The most commonly used style of guidewire has a central stiff core around which is tightly wrapped a smaller wire, just like a coiled spring ( Fig. 7.4 ). The outer wire is often welded to the core at the back end but not the tip. The purpose of the coiled outer wrap is to decrease the area of contact between the surface of the guidewire and the tissues. A fine safety wire runs along the length of the inside of the guidewire between the inner core wire and outer wrap and is welded to the outer wrap at both ends. This safety wire prevents the outer wrap from unwinding should the weld break. This is where the term safety guidewire originated.
The composition and thickness of the inner core determine the degree of guidewire stiffness. Guidewires that are very flexible are important for negotiating tortuous or diseased vessels. Stiff guidewires provide the most support for introducing catheters and devices. A movable core guidewire is one in which the core is not welded to the tip but can be slid in and out of the spring wrap to adjust the guidewire stiffness as necessary. The mandril guidewire is an important design type in which the outer wrap is limited to the soft tip of guidewire. Most of the guidewire is solid wire. This is a common construction for microguidewires (0.018-inch or smaller) or for extra-rigid large-diameter guidewires.
The features of the taper of the core at the leading end of the guidewire determine the softness or “floppiness” of the tip. The length and transition of the taper define the characteristics of the tip. The longer and more gradual the transition, the longer and floppier the tip. Bentson guidewires and movable core guidewires with the core retracted have the softest tips. With all guidewires, it is the soft end that goes in the patient.
A curved tip at the end of the guidewire provides an additional degree of safety in diseased vessels. As the guidewire is advanced, the rounded presenting part bounces over plaque rather than digging into it. A curve can be added to most straight guidewires by gently drawing the floppy tip across a firm edge (e.g., a fingernail, closed hemostat), much like curling a ribbon. A special type of wire is the tip-deflecting guidewire, which allows the operator to mechanically vary the radius of the curve while in the patient. These guidewires have stiff tips and should never be advanced beyond the end of the catheter.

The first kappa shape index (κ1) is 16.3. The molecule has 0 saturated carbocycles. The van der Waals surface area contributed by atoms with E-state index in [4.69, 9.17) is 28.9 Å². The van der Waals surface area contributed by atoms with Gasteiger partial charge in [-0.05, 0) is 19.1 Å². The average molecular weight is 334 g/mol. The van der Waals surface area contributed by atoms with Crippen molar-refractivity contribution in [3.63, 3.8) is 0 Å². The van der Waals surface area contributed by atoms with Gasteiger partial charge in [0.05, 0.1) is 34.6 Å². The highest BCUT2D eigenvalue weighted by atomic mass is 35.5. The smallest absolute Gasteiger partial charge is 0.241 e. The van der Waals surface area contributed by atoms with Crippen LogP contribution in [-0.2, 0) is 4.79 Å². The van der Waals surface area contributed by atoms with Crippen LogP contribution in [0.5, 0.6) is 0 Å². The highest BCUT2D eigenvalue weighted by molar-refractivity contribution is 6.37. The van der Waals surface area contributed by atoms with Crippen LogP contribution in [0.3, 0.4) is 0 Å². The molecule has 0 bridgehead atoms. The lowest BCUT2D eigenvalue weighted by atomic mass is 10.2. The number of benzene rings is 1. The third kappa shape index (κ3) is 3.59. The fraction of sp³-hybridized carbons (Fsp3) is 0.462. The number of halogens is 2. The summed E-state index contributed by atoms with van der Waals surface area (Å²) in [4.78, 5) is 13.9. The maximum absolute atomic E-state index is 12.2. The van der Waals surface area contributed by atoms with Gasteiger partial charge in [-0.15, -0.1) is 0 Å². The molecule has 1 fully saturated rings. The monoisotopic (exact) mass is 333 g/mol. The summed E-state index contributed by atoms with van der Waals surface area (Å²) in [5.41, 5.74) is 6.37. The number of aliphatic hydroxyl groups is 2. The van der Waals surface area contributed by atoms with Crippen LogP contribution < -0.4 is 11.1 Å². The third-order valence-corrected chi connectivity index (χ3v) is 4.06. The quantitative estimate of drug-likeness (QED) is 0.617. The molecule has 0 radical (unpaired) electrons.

A wide range of special-purpose guidewires such as wires coated with slippery hydrophilic substances, highly torqueable guidewires, kink-resistant Nitinol-based wires, and microwires are available. These guidewires have been the difference between routine success and failure in many challenging cases. The hydrophilic-coated guidewire is the most commonly used specialty guidewire; its central core is coated with an outer layer of hydrophilic material. This coating drastically reduces friction between the guidewire, blood vessel wall, and catheter. However, unless kept moist, hydrophilic guidewires actually become much stickier than a regular guidewire. When this happens, it is almost impossible to advance a catheter over the guidewire and easy to inadvertently pull the entire guidewire out of the body during an exchange. Of note, these guidewires should not be inserted through vascular access needles because the nonradiopaque coating can be easily sheared off by the metal edge of the needle if withdrawn.
The length of the average guidewire used in angiography is 145 to 160 cm. In circumstances in which a great deal of guidewire is needed inside the body, or the devices and catheters to be placed over the guidewire are very long, an “exchange-length” guidewire (260–300 cm long) is used. Extra-long guidewires are not used for routine cases because the excess length outside the body is cumbersome and easily contaminated.